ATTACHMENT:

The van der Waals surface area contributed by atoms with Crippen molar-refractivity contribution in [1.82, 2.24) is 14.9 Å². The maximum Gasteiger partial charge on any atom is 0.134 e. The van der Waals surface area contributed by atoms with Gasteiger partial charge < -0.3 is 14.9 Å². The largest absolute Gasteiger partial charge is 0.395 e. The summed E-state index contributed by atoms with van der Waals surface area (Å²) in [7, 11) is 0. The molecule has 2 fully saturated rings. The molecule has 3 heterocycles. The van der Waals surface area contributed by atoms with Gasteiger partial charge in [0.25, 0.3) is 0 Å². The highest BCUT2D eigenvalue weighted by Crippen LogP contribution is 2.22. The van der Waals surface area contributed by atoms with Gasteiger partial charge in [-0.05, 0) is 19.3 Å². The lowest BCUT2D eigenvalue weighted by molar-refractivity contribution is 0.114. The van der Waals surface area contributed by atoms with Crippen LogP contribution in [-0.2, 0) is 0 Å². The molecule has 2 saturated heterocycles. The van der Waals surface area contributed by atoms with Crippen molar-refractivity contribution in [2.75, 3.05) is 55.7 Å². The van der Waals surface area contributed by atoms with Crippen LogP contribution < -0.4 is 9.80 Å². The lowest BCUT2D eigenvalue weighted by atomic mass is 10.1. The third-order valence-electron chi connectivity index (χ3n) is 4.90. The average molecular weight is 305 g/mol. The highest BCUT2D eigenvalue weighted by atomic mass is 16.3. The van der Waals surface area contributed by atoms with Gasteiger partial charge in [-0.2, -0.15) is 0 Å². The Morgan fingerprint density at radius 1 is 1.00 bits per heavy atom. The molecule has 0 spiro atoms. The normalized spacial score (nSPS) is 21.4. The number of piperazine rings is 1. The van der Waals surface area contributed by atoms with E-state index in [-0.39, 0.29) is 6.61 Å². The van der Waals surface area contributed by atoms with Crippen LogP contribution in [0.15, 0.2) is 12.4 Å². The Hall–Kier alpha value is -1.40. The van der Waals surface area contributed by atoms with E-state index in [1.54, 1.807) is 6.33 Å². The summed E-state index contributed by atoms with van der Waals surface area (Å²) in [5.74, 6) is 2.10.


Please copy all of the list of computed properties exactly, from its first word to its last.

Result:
The van der Waals surface area contributed by atoms with Crippen molar-refractivity contribution in [1.82, 2.24) is 14.9 Å². The maximum Gasteiger partial charge on any atom is 0.134 e. The van der Waals surface area contributed by atoms with Gasteiger partial charge < -0.3 is 14.9 Å². The largest absolute Gasteiger partial charge is 0.395 e. The summed E-state index contributed by atoms with van der Waals surface area (Å²) in [7, 11) is 0. The molecule has 2 fully saturated rings. The molecule has 3 heterocycles. The van der Waals surface area contributed by atoms with Gasteiger partial charge in [0.25, 0.3) is 0 Å². The highest BCUT2D eigenvalue weighted by Crippen LogP contribution is 2.22. The van der Waals surface area contributed by atoms with Gasteiger partial charge in [-0.05, 0) is 19.3 Å². The lowest BCUT2D eigenvalue weighted by molar-refractivity contribution is 0.114. The van der Waals surface area contributed by atoms with Crippen LogP contribution in [-0.2, 0) is 0 Å². The molecule has 2 saturated heterocycles. The van der Waals surface area contributed by atoms with Crippen molar-refractivity contribution in [2.75, 3.05) is 55.7 Å². The van der Waals surface area contributed by atoms with Crippen LogP contribution < -0.4 is 9.80 Å². The lowest BCUT2D eigenvalue weighted by atomic mass is 10.1. The third-order valence-electron chi connectivity index (χ3n) is 4.90. The average molecular weight is 305 g/mol. The highest BCUT2D eigenvalue weighted by atomic mass is 16.3. The van der Waals surface area contributed by atoms with Gasteiger partial charge in [-0.2, -0.15) is 0 Å². The Morgan fingerprint density at radius 1 is 1.00 bits per heavy atom. The molecule has 0 spiro atoms. The normalized spacial score (nSPS) is 21.4. The number of piperazine rings is 1. The van der Waals surface area contributed by atoms with E-state index in [-0.39, 0.29) is 6.61 Å². The van der Waals surface area contributed by atoms with Crippen LogP contribution in [0.15, 0.2) is 12.4 Å². The Hall–Kier alpha value is -1.40. The van der Waals surface area contributed by atoms with E-state index in [1.54, 1.807) is 6.33 Å². The summed E-state index contributed by atoms with van der Waals surface area (Å²) in [5.74, 6) is 2.10.